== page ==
October 5, 2016

Oct. 5

October 5, 2016:  Wednesday, 27th week, Ordinary Time


  • 'Hands' pin:  "James, Cephas, and John... gave Barnabas and me their right hands in partnership" (1st reading)
  • Green hand on pin:  Ordinary Time season

 Listen

For gospel
    • Familiar chant (but we usually sing it faster and more in rhythm with the spoken word)
    For psalm
    For 1st reading
    Pope Francis
    General Audience:   My visit to Georgia and Azerbaijan fulfilled my desire to confirm the Catholic community and encourage all in their journey toward peace and fraternity.  Georgia and Azerbaijan are experiencing great challenges.  The Catholic Church is called to be close to them, especially through works of charity and promoting the good of the human person, in communion with the other Christian communities, and in dialogue with other religious communities.  Our unity with the Orthodox is seen in the blood of the martyrs.  In primarily Muslim Azerbaijan I participated in an interreligious meeting and celebrated Mass with the small Catholic community.  Our communion of faith inspires us to deepen our encounter and dialogue with all believers, so that together we can build a more just and fraternal world....
    Post-audience:  Today we celebrate the memory of St. Faustina Kowalska, who reminded the world that God is rich in mercy and that his love is more powerful than death, sin, and evil.  May this message, entrusted to her, bear fruit in your life with a deeper union with God and works of mercy.  Entrusting ourselves and the world's problems to the Lord, we repeat,  "Jesus, I trust in you!"
    Read


      Go out to all the world...
      (Animate)
    • Gal 2:1-2, 7-14  I went up to Jerusalem with Barnabas and Titus and presented the Gospel I preach to the Gentiles.  When they saw I'd been entrusted with the Gospel to the uncircumcised and recognized the grace bestowed on me, they gave us their hand in partnership, that we should go to the Gentiles, so long as we were mindful of the poor.  I opposed Cephas because he started to separate himself from the Gentiles:  “How can you, Jew living as Gentile, compel the Gentiles to live like Jews?”
    • Ps 117:1bc, 2  "Go out to all the world, and tell the Good News."  Praise the Lord, all nations; he's kindness and faithful forever.
    • Lk 11:1-4  Disciple / Jesus:  “Teach us to pray.” / “Say:  Father, hallowed be your name; your Kingdom come.  Give us our daily bread, and forgive our sins for we forgive those in our debt, and don't subject us to the final test.”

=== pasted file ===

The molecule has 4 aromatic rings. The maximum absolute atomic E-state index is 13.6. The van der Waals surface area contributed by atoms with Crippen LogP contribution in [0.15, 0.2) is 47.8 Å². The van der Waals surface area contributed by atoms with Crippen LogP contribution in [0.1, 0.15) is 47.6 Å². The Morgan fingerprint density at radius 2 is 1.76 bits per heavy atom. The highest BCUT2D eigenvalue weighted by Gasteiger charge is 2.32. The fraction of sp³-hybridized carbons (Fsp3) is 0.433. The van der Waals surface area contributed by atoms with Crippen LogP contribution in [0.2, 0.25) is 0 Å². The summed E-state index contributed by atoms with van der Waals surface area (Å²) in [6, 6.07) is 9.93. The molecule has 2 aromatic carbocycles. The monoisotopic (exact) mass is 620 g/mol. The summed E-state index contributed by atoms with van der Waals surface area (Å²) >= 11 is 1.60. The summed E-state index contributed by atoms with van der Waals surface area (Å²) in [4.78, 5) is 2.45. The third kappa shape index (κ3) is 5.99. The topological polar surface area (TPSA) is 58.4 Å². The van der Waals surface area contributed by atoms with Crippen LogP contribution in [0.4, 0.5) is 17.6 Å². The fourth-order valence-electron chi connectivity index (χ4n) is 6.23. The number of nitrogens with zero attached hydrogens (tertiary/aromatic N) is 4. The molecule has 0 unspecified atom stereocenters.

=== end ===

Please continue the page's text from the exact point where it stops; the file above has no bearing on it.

Reflect
      • Creighton:  Jesus' teaches the disciples to pray simply:  Give thanks to God for the blessings of food and forgiveness for ourselves and others.  Our Father meant for us to be in conversation with him, even though he knows what we need before we ask.
      • One Bread, One Body:  "Prayer lines":  The Lord, Love, commands us to love him with our hearts, which we do only when we love others as ourselves.  We must "love in deed and truth, not just talk about it," give hands-on, sacrificial service, even to enemies, offer hospitality to Jesus and the least.  We must also sit at Jesus' feet and listen to him; we need him to teach us to pray, or else our actions won't speak louder than our words, and our love won't be authentic.
      • Passionist:  Luke's version of the Our Father has only six lines.  The gospel begins with the disciples asking Jesus to teach them to pray "as John taught his disciples."  We don't know what John the Baptist taught about prayer.  BTW the longer version is from a community with more Jewish roots.  As you pray, ask:  How do I acknowledge God's holiness?  How do I help build God's Kingdom?  What kingdom attracts me?  Do I forgive everyone in debt to me?
      • DailyScripture.net:  "Lord, teach us to pray":  Jews were noted for their devotion to prayer.  Rabbis had a prayer for every occasion and also taught a simple prayer to pray regularly.  Jesus taught his disciples the disciple's prayer, what we call the Our Father.  It tells us God is Father (Creator, origin of everything).  All fatherhood is from him.  In Christ we become his adopted children.  Jesus teaches us to address God as "our Father" and ask him for what we need to live as his children.  We can approach him confidently because Jesus opened the way for us.  When we ask God for help, he responds with grace, mercy, kindness, and forgiveness.  He expects us to treat others the same way.  Our Father loves each of us and treats us as his children, delighting to give us what is good, to transform us, make us like him so we may love and serve one another....